by Jack Ewing
You would think that after 45 years at Hacienda Barú that I would have seen or heard about everything that the rainforest has to offer. That, of course, is far from being the case. On Tuesday, August 8, 2017 something happened that neither I nor any of our guides or other employees has ever seen or even heard of. I am talking about an act of murder where one wild animal intentionally kills another of its own species. The species was the White-faced Capuchin Monkey (Cebus capucinus), and the act was infanticide. It was witnessed by four Hacienda Barú employees, security guard Guillermo Quesada and three guides, Juan Carlos Bejarano, Deiber Segura, and Rigoberto Pereira. Juan Carlos took some photos with his mobile phone.
The parking and public area near the restaurant at Hacienda Baru borders a secondary forest where sloths, monkeys, agoutis, toucans, and other wildlife are often seen by visitors and employees. The four men mentioned earlier were all in the general area when a terrible ruckus erupted in the trees directly in front of the restaurant. A very large white-faced capuchin male was chattering furiously at a female who had a baby on her back. The rest of the troop was also yelling and threatening the female who took off moving through the trees as fast as she could go. The big male caught up to her, blocked her advance, and attacked her. The female, with the baby still on her back, fought back, and, in the scuffle, they all fell to the ground about four meters below. It wasn’t a free fall because there were small branches which broke the fall and at which they grasped on the way down. At some point during the fall the male snatched the baby monkey away from it’s mother. When they hit the ground he started biting the baby and banging it on the ground. Finally he threw the baby on the ground and went back up the tree. The baby laid still at first but after a few moments began moving the upper part of its body. It appeared to be paralyzed from the waist down. Juan Carlos and Guillermo examined it and determined that the spine was out of line. The rest of the troop was in the lower branches of the trees making aggressive gestures at the female. The big male, on a lower limb a scant two or three meters away, was having what could only be called a fit of rage, screeching, baring his teeth and making threatening gestures at the two men. Juan Carlos had seen many capuchin monkey threat displays in the past, but this was much more extreme. Fearing an attack from the big male he and Guillermo backed away.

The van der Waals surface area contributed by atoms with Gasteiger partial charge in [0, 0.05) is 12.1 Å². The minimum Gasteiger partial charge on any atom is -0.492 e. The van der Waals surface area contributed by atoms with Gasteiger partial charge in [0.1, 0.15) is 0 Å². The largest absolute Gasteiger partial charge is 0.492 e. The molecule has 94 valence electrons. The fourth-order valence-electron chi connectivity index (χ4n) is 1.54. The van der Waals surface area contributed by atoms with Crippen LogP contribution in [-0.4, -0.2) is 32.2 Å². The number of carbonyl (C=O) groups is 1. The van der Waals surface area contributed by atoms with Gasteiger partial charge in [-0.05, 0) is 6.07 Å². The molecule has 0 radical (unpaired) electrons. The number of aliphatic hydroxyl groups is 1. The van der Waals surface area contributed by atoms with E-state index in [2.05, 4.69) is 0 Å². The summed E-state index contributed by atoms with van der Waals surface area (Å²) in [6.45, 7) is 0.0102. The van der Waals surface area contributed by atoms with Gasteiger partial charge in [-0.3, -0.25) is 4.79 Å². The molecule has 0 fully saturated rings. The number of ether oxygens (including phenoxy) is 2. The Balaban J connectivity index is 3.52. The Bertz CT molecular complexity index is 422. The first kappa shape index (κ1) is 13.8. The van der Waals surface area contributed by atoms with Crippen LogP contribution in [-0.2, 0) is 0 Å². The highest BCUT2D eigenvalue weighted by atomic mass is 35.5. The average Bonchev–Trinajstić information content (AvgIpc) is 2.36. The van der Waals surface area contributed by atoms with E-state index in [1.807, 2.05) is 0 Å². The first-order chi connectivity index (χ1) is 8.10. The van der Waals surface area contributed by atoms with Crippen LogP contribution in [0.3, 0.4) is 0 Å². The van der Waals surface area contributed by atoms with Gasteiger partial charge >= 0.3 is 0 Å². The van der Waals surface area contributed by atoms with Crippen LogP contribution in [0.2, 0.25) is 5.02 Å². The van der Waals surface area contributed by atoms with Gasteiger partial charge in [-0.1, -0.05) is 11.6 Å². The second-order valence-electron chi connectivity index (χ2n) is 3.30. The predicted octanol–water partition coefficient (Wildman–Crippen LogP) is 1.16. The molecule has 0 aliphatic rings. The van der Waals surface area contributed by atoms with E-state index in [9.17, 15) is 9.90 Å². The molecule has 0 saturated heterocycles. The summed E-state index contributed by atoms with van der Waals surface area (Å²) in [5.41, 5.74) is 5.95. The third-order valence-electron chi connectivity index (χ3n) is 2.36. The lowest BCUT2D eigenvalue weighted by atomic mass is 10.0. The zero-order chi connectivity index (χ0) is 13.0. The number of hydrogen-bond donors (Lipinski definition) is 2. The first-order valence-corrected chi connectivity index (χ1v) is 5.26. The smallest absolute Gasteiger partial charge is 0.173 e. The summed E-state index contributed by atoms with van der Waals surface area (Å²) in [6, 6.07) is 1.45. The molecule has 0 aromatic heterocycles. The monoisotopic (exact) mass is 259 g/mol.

The terrified mother ran to her baby and tried to pull it up onto her back, but it was unable to hang on. The witnesses said she wailed and cried almost like a human. The spectacle brought tears to their eyes. She looked into the trees and called to the troop but none would help her. At one point she left the baby’s side, and the large male again descended and brutally grabbed the baby. The female attacked him in a final effort to save her baby, but he batted her aside and, with one savage bite, severed the small monkey’s spinal column. Still furious he grabbed the now dead infant by the legs threw it in the air, dragged it, and finally left it about five meters from the point where he killed it. Then he ascended the tree and rejoined the troop. Juan Carlos took the body into the forest and buried it. The troop wandered away. The mother of the deceased baby stayed near the site for several hours whimpering and obviously in a state of extreme distress. Finally she wandered away.
I have heard of male African lions killing all of the male cubs, sons of a recently dethroned patriarch, but I have never heard of this behavior in primates. It is, however, the only explanation that makes any sense to me. The victim of this act of infanticide was a male, so this may very well be the case. We will never know for sure.